How to Spot a Fake: Gold, Silver, and Dealers

With prices of gold and silver on the rise, it’s important to remember basic strategies in spotting fakes to prevent getting swindled.  Even good dealers can mistakes, so it’s up to you, the receiving party, to verify the coin or bar’s authenticity.

Here is how to spot fake gold and silver.

Real Gold

The easiest (though not always the most accurate) way to tell real gold from fakes is by its color.  Gold has a dull golden sheen while those alloyed with copper and silver tend to have a reddish tint.

Gold is also surprisingly heavy.  It is in fact much heavier than silver, lead, and tungsten (which are some of the metals used in making counterfeits).  After gaining some experience, you’ll find that fake gold coins will often weigh as little as half the amount of real gold.

Just because a piece of gold looks right doesn’t mean it is pure gold.  Oftentimes, fakes will have a coating of gold to fool the buyer.  Because destructive methods in which you scratch the gold is undesirable, you may consider investing in a tool called a Fisch.  A Fisch has the standard coin shape, thickness, and diameter built into its plastic body and uses a simple balancing mechanism to see if there is enough weight within the physical parameters to be authentic gold.  It works on many types of coins, including American Eagle, Maple Leaf, and British Sovereign.

Real Silver

Silver coins and bars must say the weight and purity of the piece on the item itself.  Also, if you touch the coin with your thumb, you may notice that real silver will feel grainier than fake coins.

Although this test isn’t always practical, heat-treating silver will turn it dull white.  In high temperatures, zinc and copper—common substitutes for silver—will turn black.  This doesn’t prevent fraud when silver is only the coating of the coin or bar, though.  Although destructive methods are less desirable, you may consider using a silver acid test kit and place a drop of acid on a scratch on the coin.  Compare the change of color to the chart included in the kit.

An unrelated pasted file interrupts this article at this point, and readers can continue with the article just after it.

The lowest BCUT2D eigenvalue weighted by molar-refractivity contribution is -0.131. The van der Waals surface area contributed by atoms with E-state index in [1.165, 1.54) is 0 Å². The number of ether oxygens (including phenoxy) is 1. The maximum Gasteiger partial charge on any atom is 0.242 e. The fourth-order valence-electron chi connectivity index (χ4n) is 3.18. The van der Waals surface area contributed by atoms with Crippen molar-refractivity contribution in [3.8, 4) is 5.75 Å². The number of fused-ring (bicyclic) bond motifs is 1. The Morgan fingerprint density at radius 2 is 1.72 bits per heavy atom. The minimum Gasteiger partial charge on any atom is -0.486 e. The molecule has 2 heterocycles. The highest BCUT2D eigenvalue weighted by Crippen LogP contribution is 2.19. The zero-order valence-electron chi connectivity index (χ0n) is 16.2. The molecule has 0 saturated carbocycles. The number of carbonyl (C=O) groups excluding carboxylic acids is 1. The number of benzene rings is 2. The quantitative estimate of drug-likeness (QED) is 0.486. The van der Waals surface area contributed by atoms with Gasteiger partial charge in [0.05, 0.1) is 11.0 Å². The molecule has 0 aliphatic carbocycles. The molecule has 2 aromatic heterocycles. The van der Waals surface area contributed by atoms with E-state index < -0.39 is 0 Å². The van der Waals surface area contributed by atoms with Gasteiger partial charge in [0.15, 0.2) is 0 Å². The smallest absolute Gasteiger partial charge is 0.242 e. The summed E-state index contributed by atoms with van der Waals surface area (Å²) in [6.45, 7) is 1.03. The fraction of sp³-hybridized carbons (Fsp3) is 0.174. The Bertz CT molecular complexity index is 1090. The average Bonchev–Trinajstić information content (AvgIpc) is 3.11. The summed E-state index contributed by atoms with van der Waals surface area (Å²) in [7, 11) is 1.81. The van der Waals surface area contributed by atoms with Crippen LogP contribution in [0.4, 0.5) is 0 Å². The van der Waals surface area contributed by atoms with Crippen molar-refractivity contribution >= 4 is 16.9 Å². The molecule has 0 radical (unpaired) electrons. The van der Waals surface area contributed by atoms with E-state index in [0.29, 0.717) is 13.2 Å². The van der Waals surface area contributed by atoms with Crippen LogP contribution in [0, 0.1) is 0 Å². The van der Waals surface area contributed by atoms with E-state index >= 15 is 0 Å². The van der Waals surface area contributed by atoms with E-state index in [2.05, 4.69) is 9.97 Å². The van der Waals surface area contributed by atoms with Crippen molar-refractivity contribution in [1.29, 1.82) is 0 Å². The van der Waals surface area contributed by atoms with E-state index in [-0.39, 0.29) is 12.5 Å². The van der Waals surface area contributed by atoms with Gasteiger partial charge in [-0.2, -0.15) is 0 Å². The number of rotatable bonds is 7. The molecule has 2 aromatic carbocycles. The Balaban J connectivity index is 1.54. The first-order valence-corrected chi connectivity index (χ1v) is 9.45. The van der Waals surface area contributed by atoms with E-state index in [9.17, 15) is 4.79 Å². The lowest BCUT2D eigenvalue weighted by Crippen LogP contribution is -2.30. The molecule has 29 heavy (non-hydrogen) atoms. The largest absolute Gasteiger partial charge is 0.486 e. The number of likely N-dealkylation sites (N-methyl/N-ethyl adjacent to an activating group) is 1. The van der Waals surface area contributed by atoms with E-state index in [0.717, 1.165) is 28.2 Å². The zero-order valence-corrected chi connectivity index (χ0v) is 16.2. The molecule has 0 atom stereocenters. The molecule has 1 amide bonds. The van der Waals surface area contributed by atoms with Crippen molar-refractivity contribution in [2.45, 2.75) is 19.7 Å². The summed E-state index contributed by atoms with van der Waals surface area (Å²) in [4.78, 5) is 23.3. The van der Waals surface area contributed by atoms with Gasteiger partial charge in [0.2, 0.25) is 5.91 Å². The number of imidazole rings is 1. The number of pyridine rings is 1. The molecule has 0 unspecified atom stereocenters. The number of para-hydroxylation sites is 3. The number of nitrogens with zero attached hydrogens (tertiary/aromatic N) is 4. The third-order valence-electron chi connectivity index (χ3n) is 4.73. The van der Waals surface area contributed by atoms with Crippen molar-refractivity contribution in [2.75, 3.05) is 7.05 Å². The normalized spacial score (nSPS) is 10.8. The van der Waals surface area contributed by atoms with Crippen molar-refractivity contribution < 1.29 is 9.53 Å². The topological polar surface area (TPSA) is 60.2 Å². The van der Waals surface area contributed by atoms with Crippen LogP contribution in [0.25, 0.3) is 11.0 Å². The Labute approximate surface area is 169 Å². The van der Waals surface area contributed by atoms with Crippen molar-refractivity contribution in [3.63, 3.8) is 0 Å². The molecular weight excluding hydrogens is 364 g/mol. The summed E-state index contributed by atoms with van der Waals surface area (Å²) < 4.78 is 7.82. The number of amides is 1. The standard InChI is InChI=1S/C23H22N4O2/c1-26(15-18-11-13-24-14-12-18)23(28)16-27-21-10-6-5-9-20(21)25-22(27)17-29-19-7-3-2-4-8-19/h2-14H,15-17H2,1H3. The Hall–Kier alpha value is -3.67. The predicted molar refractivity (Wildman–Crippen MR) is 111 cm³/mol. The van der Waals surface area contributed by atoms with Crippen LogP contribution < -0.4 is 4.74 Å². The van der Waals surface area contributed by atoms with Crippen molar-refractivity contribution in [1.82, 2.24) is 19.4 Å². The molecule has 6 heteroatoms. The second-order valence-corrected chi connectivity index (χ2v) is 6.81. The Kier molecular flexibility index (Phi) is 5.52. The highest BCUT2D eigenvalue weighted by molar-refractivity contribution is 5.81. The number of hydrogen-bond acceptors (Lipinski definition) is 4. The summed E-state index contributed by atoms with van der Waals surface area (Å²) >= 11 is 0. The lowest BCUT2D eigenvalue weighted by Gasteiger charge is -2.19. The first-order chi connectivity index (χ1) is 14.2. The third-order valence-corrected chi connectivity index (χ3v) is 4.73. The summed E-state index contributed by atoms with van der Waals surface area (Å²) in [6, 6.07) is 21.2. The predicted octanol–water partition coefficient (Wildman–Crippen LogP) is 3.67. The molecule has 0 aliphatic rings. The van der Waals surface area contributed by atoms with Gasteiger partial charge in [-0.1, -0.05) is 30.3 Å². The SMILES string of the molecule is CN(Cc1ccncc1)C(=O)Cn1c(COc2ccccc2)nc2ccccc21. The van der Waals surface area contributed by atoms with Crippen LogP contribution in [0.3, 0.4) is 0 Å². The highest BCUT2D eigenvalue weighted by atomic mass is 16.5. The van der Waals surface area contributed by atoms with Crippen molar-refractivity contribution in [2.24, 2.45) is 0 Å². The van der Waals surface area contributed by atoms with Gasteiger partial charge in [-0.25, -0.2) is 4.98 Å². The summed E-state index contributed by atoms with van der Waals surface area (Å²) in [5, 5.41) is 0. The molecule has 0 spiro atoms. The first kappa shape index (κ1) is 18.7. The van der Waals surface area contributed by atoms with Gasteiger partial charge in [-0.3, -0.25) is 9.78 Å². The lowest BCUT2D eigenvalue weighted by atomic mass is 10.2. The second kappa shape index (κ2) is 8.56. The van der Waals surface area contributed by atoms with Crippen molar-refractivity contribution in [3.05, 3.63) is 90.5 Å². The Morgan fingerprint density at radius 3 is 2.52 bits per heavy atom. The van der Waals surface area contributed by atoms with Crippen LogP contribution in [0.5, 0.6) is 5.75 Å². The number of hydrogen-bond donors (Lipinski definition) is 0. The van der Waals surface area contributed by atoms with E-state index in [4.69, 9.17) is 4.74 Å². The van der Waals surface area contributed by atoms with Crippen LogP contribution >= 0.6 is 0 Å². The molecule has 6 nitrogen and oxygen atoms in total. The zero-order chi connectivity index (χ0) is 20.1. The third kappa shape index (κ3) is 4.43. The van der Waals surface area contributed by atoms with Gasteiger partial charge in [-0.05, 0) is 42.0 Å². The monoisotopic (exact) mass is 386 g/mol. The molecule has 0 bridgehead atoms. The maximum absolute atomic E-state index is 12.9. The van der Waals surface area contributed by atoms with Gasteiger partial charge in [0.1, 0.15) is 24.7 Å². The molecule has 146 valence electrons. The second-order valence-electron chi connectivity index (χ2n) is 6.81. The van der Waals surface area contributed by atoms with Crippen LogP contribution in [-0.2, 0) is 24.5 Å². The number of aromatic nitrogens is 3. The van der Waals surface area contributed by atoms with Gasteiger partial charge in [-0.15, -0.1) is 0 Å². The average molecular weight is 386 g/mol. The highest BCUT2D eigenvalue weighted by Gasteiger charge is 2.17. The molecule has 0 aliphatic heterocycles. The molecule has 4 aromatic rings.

You can also use a magnet.  Silver is not magnetic.  If the coin you are looking to purchase attaches to a magnet, it’s made using something other than silver, and the conversation is done.  The coin may still have value as it could be coated in silver and made of some other less valuable metal, but it shouldn’t be valued as if the price of it’s full weight is in silver.

Real Dealers

The first and best defense, however, has nothing to do with checking the gold or silver itself but rather with checking out your dealer or trader.  Gravitate toward dealers with strong, reliable track records.  They have more history and more to lose; they don’t get where they are by cheating people out of their money.

Two reliable (and convenient) options are investing through large institutions like American Precious Metals Exchange (APMEX) and GoldMoney.

APMEX was founded in 1999 in Edmond, Oklahoma.  It is today a growing online precious metal dealer that serves everyone from self-directed individuals to bigger institutional clients.  APMEX prides itself in having competitive and honest (though not always the lowest) prices and no hidden charges or fees, excepting a shipping charge that you can easily see in the order process.

Meanwhile, GoldMoney is like a bank account, but holds the value of your money in gold and silver.  GoldMoney got its start in 2001 in Jersey (one of the Channel Islands of the British Isles).  Both individuals and companies use GoldMoney to buy gold and silver to preserve purchasing power while paper takes a plummet.  They, too, offer competitive and transparent pricing and top notch security.

Bio: Alexis Bonari is a freelance writer and researcher for College Scholarships, where recently she’s been writing on student loan default advice and preparing a guide on private elementary student loans. In her spare time, she enjoys square-foot gardening, swimming, and avoiding her laptop.